Engaging with Speeches as a Primary Source

*Regardless if the class is listening to or reading, the teacher should provide the transcript for students to follow along with. 

For a downloadable version of this guide, click here


  1. Before you read/listen:
    1. What is the title?
    2. What do you predict this speech will be about?
    3. Who is the speaker? What do you know about them?
    4. When was this speech given? What do you know about this time period? What is the context for this speech? Why is it being given?
  2. Read/listen to the speech for the first time
    1. As you read
      1. Circle any vocabulary words that you don’t know
      2. Underline anything you find important
      3. Put a question mark “?” after anything you have a question about 
      4. Highlight anything you found particularly striking?  
  3. After the first reading:
    1. Write a short summary of the piece (3-5 sentences)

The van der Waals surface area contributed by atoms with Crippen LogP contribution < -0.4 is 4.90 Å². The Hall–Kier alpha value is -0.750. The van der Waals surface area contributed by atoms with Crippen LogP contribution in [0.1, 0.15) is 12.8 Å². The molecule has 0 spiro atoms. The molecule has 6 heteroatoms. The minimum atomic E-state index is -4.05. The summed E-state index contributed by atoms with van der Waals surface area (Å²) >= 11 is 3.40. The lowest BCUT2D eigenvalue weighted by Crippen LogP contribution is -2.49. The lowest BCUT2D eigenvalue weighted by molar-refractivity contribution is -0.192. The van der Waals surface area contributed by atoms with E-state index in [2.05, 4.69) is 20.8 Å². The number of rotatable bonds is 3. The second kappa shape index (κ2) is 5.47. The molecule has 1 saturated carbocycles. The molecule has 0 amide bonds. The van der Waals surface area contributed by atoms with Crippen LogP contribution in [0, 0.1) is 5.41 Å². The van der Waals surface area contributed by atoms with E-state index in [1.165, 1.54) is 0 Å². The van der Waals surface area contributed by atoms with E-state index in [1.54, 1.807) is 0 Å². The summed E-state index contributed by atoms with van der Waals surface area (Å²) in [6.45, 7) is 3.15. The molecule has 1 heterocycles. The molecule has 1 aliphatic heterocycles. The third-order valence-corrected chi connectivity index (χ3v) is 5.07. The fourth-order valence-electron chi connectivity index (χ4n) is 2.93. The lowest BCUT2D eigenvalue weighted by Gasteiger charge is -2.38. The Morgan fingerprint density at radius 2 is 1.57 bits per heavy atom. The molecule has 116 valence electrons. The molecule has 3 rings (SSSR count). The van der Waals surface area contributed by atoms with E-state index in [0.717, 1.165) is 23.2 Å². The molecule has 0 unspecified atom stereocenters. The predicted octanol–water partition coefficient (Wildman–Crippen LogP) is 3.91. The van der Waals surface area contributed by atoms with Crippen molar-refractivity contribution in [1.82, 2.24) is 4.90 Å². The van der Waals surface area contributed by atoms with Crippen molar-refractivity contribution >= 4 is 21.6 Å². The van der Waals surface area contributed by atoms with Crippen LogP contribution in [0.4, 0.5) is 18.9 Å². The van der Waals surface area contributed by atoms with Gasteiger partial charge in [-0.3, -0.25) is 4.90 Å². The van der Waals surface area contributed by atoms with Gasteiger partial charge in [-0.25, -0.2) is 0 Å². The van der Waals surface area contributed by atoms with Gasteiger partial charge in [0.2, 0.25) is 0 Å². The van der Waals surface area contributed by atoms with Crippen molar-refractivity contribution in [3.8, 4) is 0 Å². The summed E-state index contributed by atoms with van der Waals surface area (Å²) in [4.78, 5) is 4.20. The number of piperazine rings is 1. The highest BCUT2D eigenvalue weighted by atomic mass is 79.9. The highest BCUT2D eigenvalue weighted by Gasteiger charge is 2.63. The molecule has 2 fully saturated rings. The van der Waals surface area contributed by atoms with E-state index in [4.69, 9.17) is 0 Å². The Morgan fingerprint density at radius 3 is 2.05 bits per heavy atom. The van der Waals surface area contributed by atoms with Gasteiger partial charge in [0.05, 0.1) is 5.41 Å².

2. What do you think the purpose of this speech was? Do you think it accomplished its purpose?
  4. Read/listen to the speech for the second time
  5. After the second reading:
    1. Who do you think the audience of this speech is? Why do you think this?
      1. Go back to the speech and underline three places that help you understand the audience. Next to the text, write “audience”
    2. What type of speech was this – Informational, argumentative, or narrative? How do you know? 
      1. Put a spiral next to three places you find evidence for the type of speech this is. 
    3. What is the tone of this speech?
      1. Put a box around five words/phrases that show you the tone
  6. Connect this speech to history: Provide contextual analysis for this speech 
    1. What did you find from this speech that you might not learn anywhere else?
    2. Did this speech support or contradict what you knew about this event already? How so? 
    3. What other documents or historical evidence are you going to use to help you understand this event or topic? 
    4. Compare this historical speech to a speech you’ve heard recently (state of the union, etc.). How is it similar or different?
    5. Compare this speech with previous speeches we’ve listened to. How does it differ or stay the same? What themes do you notice?  
    6. How does this speech help us see a broader historical event, theme, or epoch?